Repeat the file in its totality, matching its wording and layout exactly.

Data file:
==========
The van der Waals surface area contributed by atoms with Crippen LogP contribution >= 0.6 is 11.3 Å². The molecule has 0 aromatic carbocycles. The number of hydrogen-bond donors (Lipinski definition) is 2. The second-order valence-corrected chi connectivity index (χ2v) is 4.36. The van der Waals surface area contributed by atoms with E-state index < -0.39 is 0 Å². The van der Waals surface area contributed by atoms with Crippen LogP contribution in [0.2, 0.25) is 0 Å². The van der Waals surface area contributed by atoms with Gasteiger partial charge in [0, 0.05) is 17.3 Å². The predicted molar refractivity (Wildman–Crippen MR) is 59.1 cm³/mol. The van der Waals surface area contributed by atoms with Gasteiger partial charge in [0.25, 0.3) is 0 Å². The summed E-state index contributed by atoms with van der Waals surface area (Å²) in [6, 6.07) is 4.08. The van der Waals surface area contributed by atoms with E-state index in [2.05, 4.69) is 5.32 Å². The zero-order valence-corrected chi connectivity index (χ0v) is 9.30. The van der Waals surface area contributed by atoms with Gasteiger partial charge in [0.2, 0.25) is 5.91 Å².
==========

The van der Waals surface area contributed by atoms with Crippen LogP contribution >= 0.6 is 11.3 Å². The molecule has 0 aromatic carbocycles. The number of hydrogen-bond donors (Lipinski definition) is 2. The second-order valence-corrected chi connectivity index (χ2v) is 4.36. The van der Waals surface area contributed by atoms with E-state index < -0.39 is 0 Å². The van der Waals surface area contributed by atoms with Crippen LogP contribution in [0.2, 0.25) is 0 Å². The van der Waals surface area contributed by atoms with Gasteiger partial charge in [0, 0.05) is 17.3 Å². The predicted molar refractivity (Wildman–Crippen MR) is 59.1 cm³/mol. The van der Waals surface area contributed by atoms with Gasteiger partial charge in [0.25, 0.3) is 0 Å². The summed E-state index contributed by atoms with van der Waals surface area (Å²) in [6, 6.07) is 4.08. The van der Waals surface area contributed by atoms with E-state index in [2.05, 4.69) is 5.32 Å². The zero-order valence-corrected chi connectivity index (χ0v) is 9.30. The van der Waals surface area contributed by atoms with Gasteiger partial charge in [0.2, 0.25) is 5.91 Å².